One Minute Insight
Professor Ken Smith talks about the work in immune diseases and finding new treatments that can help patients
This was the question a mum of a daughter with the rare inflammatory bone disease CRMO asked rheumatologist Dr Jagtar Singh Nijjar at the Rare Disease Day evening lecture, which took place in 2017.
Two years on, Dr Nijjar gave a talk at the 2019 Rare Disease Day evening lecture, hosted by the NIHR BioResource and the Cambridge Rare Disease Network, about what followed from that chance meeting.
Listen to this edited transcript of his talk (3:13 mins). Click to listen to the full lecture.
Genetic variants found that determine severity of Crohn’s disease
People with Crohn’s disease have inflammation in their digestive systems, leading to problems such as abdominal pain, weight loss, diarrhoea and fatigue. ts origins are complex. While no single gene has been identified as the ‘main’ cause, over 150 genetic differences (called ‘variants’) have been identified that increase the risk of the disease.
One of the biggest challenges that doctors face in treating Crohn’s disease is that the behaviour of the disease can vary considerably between people, with some experiencing very aggressive disease and others having a much milder form. It was previously thought that the more variants people had, the more likely they would be to have a more aggressive form of Crohn’s disease, but Cambridge researchers have shown that this is not the case.
By comparing the genomes (the complete set of all the genes) of more than 2,700 people who have either mild or aggressive Crohn’s disease, the researchers showed that while there were variants that influenced prognosis, these were different from the variants that caused the disease to develop in the first place.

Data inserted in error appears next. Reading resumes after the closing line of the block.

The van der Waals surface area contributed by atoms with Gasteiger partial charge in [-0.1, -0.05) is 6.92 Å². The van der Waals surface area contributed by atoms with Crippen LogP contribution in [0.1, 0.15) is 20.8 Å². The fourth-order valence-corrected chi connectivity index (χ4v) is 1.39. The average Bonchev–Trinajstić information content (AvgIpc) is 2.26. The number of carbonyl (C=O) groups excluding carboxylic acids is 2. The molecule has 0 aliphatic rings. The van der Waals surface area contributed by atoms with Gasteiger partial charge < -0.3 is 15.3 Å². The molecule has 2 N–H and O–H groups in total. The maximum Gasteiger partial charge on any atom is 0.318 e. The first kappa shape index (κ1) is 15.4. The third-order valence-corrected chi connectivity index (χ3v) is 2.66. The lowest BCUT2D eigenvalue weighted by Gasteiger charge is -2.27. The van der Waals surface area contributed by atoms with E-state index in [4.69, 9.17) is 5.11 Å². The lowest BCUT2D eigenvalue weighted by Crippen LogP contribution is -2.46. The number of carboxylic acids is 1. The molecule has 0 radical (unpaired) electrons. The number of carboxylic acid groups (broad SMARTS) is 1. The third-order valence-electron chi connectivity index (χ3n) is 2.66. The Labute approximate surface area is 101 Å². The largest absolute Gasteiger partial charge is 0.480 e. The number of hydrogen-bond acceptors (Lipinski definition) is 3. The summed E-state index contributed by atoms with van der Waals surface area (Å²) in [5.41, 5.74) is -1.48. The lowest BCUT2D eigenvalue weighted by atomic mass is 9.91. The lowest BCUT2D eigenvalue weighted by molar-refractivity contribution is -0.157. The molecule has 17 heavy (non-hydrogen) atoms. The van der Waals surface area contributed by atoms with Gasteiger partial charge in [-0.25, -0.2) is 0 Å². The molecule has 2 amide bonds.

Finding that the genes involved in determining disease course differ from those that cause Crohn’s disease to develop has wide-ranging and important implications. It suggests, for example, that the best targets for new therapies might not be the pathways that have previously been thought to be important in Crohn’s disease, but rather new pathways in which the prognosis-associated genes are involved. This work – to better understand how these genes might alter prognosis – is ongoing and should provide better ways of treating Crohn’s disease in the future.
B-cells are a type of white blood cells that can produce harmful auto-antibodies which attack the body tissue. This can lead to conditions such as vasculitis, when the immune system attacks blood vessels and it can be serious in some people.
Cambridge researchers have looked at the effect of depletion of B cells with a drug called Rituximab.
Through pilot and controlled studies, researchers have looked at the long-term benefit of Rituximab and how this drug would suit patients with vasculitis. This has led to rituximab being accepted into the NHS commission guidance and national guidelines.